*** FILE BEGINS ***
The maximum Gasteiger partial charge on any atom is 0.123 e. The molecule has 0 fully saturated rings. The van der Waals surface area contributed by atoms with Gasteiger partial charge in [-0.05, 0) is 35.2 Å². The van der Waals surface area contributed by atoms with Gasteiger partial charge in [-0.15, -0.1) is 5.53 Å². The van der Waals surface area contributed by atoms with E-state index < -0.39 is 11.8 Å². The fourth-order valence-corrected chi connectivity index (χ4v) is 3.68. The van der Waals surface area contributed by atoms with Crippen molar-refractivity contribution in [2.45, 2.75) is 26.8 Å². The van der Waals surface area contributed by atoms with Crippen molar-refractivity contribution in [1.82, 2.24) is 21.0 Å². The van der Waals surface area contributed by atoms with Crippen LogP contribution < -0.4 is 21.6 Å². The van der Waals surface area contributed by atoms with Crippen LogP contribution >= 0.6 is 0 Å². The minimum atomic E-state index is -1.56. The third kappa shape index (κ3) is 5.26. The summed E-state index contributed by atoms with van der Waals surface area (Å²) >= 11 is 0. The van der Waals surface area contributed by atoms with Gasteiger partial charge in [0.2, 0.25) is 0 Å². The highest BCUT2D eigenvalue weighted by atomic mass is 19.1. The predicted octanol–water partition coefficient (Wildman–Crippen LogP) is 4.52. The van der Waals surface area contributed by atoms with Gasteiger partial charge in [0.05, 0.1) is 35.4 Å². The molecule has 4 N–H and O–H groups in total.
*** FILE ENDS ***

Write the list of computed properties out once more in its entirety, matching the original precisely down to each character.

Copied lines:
The maximum Gasteiger partial charge on any atom is 0.123 e. The molecule has 0 fully saturated rings. The van der Waals surface area contributed by atoms with Gasteiger partial charge in [-0.05, 0) is 35.2 Å². The van der Waals surface area contributed by atoms with Gasteiger partial charge in [-0.15, -0.1) is 5.53 Å². The van der Waals surface area contributed by atoms with E-state index < -0.39 is 11.8 Å². The fourth-order valence-corrected chi connectivity index (χ4v) is 3.68. The van der Waals surface area contributed by atoms with Crippen molar-refractivity contribution in [2.45, 2.75) is 26.8 Å². The van der Waals surface area contributed by atoms with Crippen molar-refractivity contribution in [1.82, 2.24) is 21.0 Å². The van der Waals surface area contributed by atoms with Crippen LogP contribution < -0.4 is 21.6 Å². The van der Waals surface area contributed by atoms with Crippen LogP contribution >= 0.6 is 0 Å². The minimum atomic E-state index is -1.56. The third kappa shape index (κ3) is 5.26. The summed E-state index contributed by atoms with van der Waals surface area (Å²) >= 11 is 0. The van der Waals surface area contributed by atoms with Gasteiger partial charge in [0.2, 0.25) is 0 Å². The highest BCUT2D eigenvalue weighted by atomic mass is 19.1. The predicted octanol–water partition coefficient (Wildman–Crippen LogP) is 4.52. The van der Waals surface area contributed by atoms with Gasteiger partial charge in [0.05, 0.1) is 35.4 Å². The molecule has 4 N–H and O–H groups in total.